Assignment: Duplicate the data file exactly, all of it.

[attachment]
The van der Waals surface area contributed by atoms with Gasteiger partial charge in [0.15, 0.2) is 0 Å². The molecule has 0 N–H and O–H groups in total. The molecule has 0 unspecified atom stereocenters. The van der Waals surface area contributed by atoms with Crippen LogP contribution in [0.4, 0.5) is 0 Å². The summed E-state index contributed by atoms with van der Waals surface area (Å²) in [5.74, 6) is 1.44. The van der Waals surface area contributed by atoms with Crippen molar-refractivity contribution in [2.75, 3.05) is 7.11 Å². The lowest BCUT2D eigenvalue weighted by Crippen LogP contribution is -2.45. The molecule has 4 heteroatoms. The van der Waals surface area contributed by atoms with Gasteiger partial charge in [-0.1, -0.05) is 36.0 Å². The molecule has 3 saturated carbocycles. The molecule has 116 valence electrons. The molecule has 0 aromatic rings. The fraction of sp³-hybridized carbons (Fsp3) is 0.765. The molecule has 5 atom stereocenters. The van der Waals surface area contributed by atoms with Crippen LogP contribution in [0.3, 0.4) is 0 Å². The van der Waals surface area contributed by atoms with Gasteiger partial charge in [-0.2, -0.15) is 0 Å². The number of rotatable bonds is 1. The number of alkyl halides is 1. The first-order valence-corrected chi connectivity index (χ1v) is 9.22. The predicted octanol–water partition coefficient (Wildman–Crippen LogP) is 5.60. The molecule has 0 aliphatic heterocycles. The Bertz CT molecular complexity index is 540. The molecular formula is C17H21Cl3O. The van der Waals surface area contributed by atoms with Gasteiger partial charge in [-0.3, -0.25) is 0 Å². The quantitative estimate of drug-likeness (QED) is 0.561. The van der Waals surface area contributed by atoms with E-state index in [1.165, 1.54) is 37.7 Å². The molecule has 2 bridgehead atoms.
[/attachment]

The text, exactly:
The van der Waals surface area contributed by atoms with Gasteiger partial charge in [0.15, 0.2) is 0 Å². The molecule has 0 N–H and O–H groups in total. The molecule has 0 unspecified atom stereocenters. The van der Waals surface area contributed by atoms with Crippen LogP contribution in [0.4, 0.5) is 0 Å². The summed E-state index contributed by atoms with van der Waals surface area (Å²) in [5.74, 6) is 1.44. The van der Waals surface area contributed by atoms with Crippen molar-refractivity contribution in [2.75, 3.05) is 7.11 Å². The lowest BCUT2D eigenvalue weighted by Crippen LogP contribution is -2.45. The molecule has 4 heteroatoms. The van der Waals surface area contributed by atoms with Gasteiger partial charge in [-0.1, -0.05) is 36.0 Å². The molecule has 3 saturated carbocycles. The molecule has 116 valence electrons. The molecule has 0 aromatic rings. The fraction of sp³-hybridized carbons (Fsp3) is 0.765. The molecule has 5 atom stereocenters. The van der Waals surface area contributed by atoms with Crippen LogP contribution in [0.3, 0.4) is 0 Å². The van der Waals surface area contributed by atoms with Gasteiger partial charge in [-0.2, -0.15) is 0 Å². The number of rotatable bonds is 1. The number of alkyl halides is 1. The first-order valence-corrected chi connectivity index (χ1v) is 9.22. The predicted octanol–water partition coefficient (Wildman–Crippen LogP) is 5.60. The molecule has 0 aliphatic heterocycles. The Bertz CT molecular complexity index is 540. The molecular formula is C17H21Cl3O. The van der Waals surface area contributed by atoms with Gasteiger partial charge in [-0.3, -0.25) is 0 Å². The quantitative estimate of drug-likeness (QED) is 0.561. The van der Waals surface area contributed by atoms with E-state index in [1.165, 1.54) is 37.7 Å². The molecule has 2 bridgehead atoms.